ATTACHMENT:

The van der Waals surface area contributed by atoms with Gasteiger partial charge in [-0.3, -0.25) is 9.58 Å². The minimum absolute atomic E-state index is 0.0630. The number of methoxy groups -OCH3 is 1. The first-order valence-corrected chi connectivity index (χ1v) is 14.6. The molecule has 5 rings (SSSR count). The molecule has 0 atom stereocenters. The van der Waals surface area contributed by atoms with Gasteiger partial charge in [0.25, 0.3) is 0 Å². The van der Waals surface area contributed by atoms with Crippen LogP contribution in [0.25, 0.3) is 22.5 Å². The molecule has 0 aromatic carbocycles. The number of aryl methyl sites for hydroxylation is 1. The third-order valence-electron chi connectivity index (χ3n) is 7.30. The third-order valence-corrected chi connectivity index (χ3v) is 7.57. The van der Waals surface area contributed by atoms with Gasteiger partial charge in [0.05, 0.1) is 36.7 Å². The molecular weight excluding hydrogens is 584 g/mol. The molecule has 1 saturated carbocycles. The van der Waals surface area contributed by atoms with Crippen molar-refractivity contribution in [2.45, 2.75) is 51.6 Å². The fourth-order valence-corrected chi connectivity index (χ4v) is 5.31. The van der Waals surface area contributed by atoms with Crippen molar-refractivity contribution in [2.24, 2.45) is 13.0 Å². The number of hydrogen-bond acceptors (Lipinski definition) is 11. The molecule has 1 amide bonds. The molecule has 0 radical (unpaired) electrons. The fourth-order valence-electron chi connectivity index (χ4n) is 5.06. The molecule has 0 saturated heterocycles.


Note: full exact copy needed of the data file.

The van der Waals surface area contributed by atoms with Gasteiger partial charge in [-0.3, -0.25) is 9.58 Å². The minimum absolute atomic E-state index is 0.0630. The number of methoxy groups -OCH3 is 1. The first-order valence-corrected chi connectivity index (χ1v) is 14.6. The molecule has 5 rings (SSSR count). The molecule has 0 atom stereocenters. The van der Waals surface area contributed by atoms with Gasteiger partial charge in [0.25, 0.3) is 0 Å². The van der Waals surface area contributed by atoms with Crippen LogP contribution in [0.25, 0.3) is 22.5 Å². The molecule has 0 aromatic carbocycles. The number of aryl methyl sites for hydroxylation is 1. The third-order valence-electron chi connectivity index (χ3n) is 7.30. The third-order valence-corrected chi connectivity index (χ3v) is 7.57. The van der Waals surface area contributed by atoms with Gasteiger partial charge in [0.05, 0.1) is 36.7 Å². The molecular weight excluding hydrogens is 584 g/mol. The molecule has 1 saturated carbocycles. The van der Waals surface area contributed by atoms with Crippen molar-refractivity contribution in [2.45, 2.75) is 51.6 Å². The fourth-order valence-corrected chi connectivity index (χ4v) is 5.31. The van der Waals surface area contributed by atoms with Crippen molar-refractivity contribution in [2.24, 2.45) is 13.0 Å². The number of hydrogen-bond acceptors (Lipinski definition) is 11. The molecule has 1 amide bonds. The molecule has 0 radical (unpaired) electrons. The fourth-order valence-electron chi connectivity index (χ4n) is 5.06. The molecule has 0 saturated heterocycles.